Overtime Question when single

  1. 0
    I am a single guy, have not bought a house yet, claim 1 on my federal/state, so how much overtime is really worth it working for someone like me? My normal schedule are 3 12s per week, get paid every 2 weeks.

    Is picking up one extra shift per week good, 2/paid period? I dont want all my extra work going to uncle Sam.

    I thought I would just ask for those experienced.

    thanks in advance,

    Eduardo =)
  2. Get our hottest nursing topics delivered to your inbox.

  3. 11 Comments so far...

  4. 0
    That's all I would work extra per paid period, anymore than that I change my deductions on my w2 so all my OT does not go to my uncle! Then of course I change it back after the pay period. It's very common where I work at. Just my experience. I am not by any means a tax advisor! 😉
  5. 2
    It depends what you mean by "good." Yes, you will earn more money if you work extra. Yes, as your income rises, you pay a higher percentage in taxes. But when you do the math, few peope say, "I would rather make $50K than $100K because those people who make $100K pay a higher tax rate."

    And contrary to what some people seem to think, the higher tax rate only applies to the money you make that falls into that higher category, it doesn't raise the rate you pay on the first dollar you earn.
    chare and elkpark like this.
  6. 4
    Stop watching Fox news. Whoever told you "all your extra work would go to Uncle Sam" is a bleeding moron.

    If you want to defer taxes, immediately max out your tax deferred retirement options. You mentioned some other options, like buying a house, but that really can cost you more than the deduction - same for having kids.

    Changing how much you claim on your W-4 will not raise or lower how much you pay in taxes, it will only change how much you pay in or get back when you settle up in April.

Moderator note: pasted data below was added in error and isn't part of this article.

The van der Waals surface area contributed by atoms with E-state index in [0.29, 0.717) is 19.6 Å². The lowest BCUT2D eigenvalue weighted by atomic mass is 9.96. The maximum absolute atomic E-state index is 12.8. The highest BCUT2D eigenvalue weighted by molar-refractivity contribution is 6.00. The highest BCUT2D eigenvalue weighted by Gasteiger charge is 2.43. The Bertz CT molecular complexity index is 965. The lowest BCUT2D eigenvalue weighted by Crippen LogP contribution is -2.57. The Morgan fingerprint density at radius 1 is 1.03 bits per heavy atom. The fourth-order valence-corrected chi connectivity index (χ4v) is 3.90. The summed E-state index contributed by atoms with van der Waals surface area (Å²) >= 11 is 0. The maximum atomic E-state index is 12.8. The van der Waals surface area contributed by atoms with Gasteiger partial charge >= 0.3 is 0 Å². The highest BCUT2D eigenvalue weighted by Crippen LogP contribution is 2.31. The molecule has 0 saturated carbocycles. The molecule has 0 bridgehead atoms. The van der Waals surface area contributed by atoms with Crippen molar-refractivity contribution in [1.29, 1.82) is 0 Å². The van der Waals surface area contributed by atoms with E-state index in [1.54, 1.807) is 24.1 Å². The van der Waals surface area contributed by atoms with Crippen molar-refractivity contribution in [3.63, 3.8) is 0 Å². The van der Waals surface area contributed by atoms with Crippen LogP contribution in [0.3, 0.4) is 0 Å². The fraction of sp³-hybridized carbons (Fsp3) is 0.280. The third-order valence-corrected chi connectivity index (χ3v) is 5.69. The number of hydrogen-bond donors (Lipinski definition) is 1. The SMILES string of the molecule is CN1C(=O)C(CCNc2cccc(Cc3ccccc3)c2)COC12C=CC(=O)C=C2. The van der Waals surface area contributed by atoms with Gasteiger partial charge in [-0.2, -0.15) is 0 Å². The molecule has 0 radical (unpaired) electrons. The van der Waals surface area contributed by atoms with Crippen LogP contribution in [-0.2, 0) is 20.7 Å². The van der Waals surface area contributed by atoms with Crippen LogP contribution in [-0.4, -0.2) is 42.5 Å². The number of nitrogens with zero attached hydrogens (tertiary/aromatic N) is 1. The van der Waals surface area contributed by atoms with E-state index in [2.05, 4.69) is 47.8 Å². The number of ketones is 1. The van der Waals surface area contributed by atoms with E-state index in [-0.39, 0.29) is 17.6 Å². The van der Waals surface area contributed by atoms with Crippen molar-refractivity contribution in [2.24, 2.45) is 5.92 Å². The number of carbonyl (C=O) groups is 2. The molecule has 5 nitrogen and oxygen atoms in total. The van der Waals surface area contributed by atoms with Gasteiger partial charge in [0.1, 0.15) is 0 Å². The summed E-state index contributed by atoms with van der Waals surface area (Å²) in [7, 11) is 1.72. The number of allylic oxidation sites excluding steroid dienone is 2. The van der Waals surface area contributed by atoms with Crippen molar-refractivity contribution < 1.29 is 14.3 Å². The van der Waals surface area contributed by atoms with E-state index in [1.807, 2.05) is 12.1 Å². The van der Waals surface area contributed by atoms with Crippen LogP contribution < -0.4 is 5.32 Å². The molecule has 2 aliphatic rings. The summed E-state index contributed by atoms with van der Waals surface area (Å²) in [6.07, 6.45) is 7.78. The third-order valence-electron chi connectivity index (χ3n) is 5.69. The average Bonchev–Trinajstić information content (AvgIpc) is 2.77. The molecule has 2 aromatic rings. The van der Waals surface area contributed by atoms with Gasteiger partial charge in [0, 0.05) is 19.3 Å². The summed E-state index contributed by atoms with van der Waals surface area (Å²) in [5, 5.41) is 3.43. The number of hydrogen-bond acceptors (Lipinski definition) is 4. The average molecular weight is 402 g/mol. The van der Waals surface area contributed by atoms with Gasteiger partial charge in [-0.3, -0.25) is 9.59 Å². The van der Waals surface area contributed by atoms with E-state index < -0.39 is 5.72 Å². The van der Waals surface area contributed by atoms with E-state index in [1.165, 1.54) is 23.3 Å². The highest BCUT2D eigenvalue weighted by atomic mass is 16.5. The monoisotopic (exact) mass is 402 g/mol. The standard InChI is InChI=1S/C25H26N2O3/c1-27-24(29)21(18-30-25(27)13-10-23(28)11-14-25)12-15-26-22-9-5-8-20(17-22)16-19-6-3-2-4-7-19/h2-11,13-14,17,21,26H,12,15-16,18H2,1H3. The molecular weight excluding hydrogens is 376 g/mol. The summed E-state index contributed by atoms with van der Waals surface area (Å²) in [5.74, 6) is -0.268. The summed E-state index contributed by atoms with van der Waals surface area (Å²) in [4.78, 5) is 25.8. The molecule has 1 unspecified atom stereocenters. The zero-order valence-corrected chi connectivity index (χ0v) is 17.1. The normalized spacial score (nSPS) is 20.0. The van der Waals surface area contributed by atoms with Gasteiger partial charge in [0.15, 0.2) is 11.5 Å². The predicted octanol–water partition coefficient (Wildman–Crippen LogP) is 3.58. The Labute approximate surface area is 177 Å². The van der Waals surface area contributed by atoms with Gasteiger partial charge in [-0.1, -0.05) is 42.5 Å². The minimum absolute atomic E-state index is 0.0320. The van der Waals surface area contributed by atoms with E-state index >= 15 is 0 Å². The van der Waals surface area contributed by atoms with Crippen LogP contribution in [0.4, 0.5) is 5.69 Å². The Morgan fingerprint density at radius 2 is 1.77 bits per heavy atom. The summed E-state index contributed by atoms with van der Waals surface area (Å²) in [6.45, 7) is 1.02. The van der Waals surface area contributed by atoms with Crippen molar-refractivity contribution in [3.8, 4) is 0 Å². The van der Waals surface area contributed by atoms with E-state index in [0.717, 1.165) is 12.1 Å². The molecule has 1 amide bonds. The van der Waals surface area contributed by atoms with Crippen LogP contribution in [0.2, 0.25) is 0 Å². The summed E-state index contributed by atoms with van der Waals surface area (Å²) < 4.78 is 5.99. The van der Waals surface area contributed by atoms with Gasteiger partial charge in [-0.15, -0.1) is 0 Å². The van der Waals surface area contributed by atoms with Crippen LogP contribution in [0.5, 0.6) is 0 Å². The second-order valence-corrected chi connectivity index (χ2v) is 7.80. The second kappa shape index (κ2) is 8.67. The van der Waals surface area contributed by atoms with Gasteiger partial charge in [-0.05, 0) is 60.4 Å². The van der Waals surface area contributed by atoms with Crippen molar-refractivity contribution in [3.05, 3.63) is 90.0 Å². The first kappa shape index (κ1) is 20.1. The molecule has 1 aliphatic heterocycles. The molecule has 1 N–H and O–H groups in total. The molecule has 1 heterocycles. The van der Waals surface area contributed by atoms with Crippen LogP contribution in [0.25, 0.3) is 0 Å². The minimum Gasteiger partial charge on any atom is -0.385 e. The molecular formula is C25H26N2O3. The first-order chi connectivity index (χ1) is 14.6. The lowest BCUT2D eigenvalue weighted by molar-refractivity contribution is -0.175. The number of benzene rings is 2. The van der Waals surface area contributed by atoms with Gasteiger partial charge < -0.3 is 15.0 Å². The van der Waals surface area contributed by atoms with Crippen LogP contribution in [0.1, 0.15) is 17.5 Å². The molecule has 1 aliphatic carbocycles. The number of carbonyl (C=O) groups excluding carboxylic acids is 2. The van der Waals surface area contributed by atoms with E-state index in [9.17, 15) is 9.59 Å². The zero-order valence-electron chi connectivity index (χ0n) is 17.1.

Personally, I try to adjust my exemptions so I break even or get back up to a couple grand at tax time. I hear about coworkers fidgeting with their exemptions around holidays and OT shifts and think it is silly.

    The more you work, the more money you make.
    Not_A_Hat_Person, llg, HouTx, and 1 other like this.
  7. 1
    I have been in healthcare since 1986 and there's nothing sweeter than some good ole OT!!! I am single with no kids. I am in nursing school now, but work as a tech/unit clerk. Uncle Sam is always coming for his ends lol. A 100+ hour check is better than an 80 hour check any day. There are a few hospitals that even give you a bonus for picking up extra shifts. Before my hospital was taken over by this big corp, we could get all the OT we wanted and they gave us a bonus for picking up extra shifts. I would work like a month straight with no days off sometimes. Oh man don't let it be a holiday. Some how I would always be off on Thanksgiving. I would work a double shift that day. The doctors would come early in the morning. You would just chill the rest of the day and evening. That was regular pay + shift differential after 3pm + holiday pay (time & 1/2) + OT (time & 1/2 cause I was always in OT by Thursday) + Bonus pay (for techs/unit clerks that worked out to be about another $6.25/hr). Holidays were sweeeeeeeet!!! LOL! It was great because all the main departments are closed and the doctors do their rounds early in order to spend the holiday with family. Most of the time the doctors would send as many patients home as they could before the holiday. We would be straight chilling lol.